It’s becoming clearer and clearer that we’re at the start of an electric revolution. Fluctuating fuel prices increased environmental protection efforts, and new technology are all pointing toward a bright future for electric cars. It feels like every day there is yet another announcement from a leading brand about their expansion into electric vehicles. It’s only a matter of time before one manufacturer claims the crown and reigns over the market.

Among the loudest competitors are Volkswagen, Tesla, and General Motors. All three are making names for themselves in the electric market, working hard to edge out the opposition.

Volkswagen: An All or Nothing Gamble

Perhaps the most surprising entry in the electric vehicle race, Volkswagen has set its sights on becoming the manufacturer of electric cars. The decision came soon after the emissions’ scandal when regulators found that the company used software to fake passing results.

electric carsThough at first the decision to mass-produce electric cars was born of necessity–if enough were made to balance their ordinary stock they could circumvent emission standards regardless of how many sold–Volkswagen has embraced the choice and is investing heavily in electric. They plan to phase out their gas and diesel models by 2026 and go forward solely with electric cars. The company looks ahead to governments legislating tougher emissions legislature and truly believes the future is in electric. When that day comes, they stand positioned to have the largest stock available.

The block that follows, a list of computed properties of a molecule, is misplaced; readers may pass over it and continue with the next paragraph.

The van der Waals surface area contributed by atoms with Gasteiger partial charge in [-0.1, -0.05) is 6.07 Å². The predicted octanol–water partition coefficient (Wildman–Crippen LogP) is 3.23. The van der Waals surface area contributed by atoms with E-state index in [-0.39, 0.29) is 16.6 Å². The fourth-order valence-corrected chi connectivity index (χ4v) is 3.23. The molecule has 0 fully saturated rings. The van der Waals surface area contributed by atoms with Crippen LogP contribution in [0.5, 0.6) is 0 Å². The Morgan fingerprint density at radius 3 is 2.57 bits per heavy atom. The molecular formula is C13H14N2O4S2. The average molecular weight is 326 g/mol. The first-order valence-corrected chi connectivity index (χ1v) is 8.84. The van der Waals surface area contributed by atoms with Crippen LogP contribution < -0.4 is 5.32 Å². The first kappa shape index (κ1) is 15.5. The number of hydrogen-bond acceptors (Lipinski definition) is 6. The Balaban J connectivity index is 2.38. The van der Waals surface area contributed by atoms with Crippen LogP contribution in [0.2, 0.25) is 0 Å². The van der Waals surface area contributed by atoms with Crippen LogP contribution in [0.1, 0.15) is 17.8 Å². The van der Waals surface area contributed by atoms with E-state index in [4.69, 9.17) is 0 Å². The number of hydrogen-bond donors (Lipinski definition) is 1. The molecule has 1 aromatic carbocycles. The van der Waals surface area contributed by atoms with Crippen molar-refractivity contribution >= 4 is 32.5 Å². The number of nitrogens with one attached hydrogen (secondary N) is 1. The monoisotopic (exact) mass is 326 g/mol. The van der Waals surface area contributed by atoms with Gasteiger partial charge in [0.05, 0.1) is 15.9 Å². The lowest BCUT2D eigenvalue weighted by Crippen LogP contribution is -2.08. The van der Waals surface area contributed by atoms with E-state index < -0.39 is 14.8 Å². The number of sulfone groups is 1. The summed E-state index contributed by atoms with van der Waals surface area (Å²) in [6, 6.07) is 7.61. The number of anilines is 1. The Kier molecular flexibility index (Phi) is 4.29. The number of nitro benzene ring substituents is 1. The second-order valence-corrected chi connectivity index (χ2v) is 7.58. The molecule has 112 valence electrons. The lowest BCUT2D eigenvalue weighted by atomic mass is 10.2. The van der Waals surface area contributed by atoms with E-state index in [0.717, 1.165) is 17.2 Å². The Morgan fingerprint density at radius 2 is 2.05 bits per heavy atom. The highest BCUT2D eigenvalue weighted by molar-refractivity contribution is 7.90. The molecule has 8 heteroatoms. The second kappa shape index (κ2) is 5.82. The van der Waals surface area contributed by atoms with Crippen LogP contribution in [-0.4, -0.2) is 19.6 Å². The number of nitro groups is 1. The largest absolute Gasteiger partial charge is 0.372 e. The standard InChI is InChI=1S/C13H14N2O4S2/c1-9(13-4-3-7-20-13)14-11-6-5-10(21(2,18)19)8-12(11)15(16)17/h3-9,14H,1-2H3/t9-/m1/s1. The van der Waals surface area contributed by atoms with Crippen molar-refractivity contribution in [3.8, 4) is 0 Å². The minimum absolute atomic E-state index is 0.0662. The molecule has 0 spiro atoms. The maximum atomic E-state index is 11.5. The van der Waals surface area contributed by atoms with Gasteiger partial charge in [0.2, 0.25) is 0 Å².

Tesla: Keeping it Cool

Tesla has really made a name for itself in the electric vehicle market. It currently stands as one of the most recognizable brands that produce electric cars and technology. It’s at the forefront of affordable pricing for electric and is often hailed for its cool tech and innovative designing.

That said, Tesla is not without its problems, most recently in relation to the polar vortex that hit the midwest this winter. When the temperatures dropped well below freezing, Tesla drivers found they had difficulty getting into their cars. Many were surprised to discover their door handles frozen shut. More seriously, in a message to employees earlier this year, Tesla’s Elon Musk apologized for the need to lay off a number of workers–despite the second profitable year for them–due to challenges facing the company as it fights to build itself up against traditionally fueled competitors.

General Motors: Slow and Steady Wins the Race

Right now General Motors is riding a wave of success, having announced a great last quarter and year. Part of this is due to a complete restructuring of their operations, which has already begun to shift workers to other plants as the company looks to jettison less popular sedans in favor of trucks and other trend pleasers. As part of the many chances, in January GM announced they’d be wading into the electric car market with their Cadillac brand, promising to release fully electric cars biannually over the next few years.

That said, the manufacturer is being cautious, saying it doesn’t plan to see returns on the investment for a while, which is understandable given how new this sector is and its current struggle to bring down costs.  


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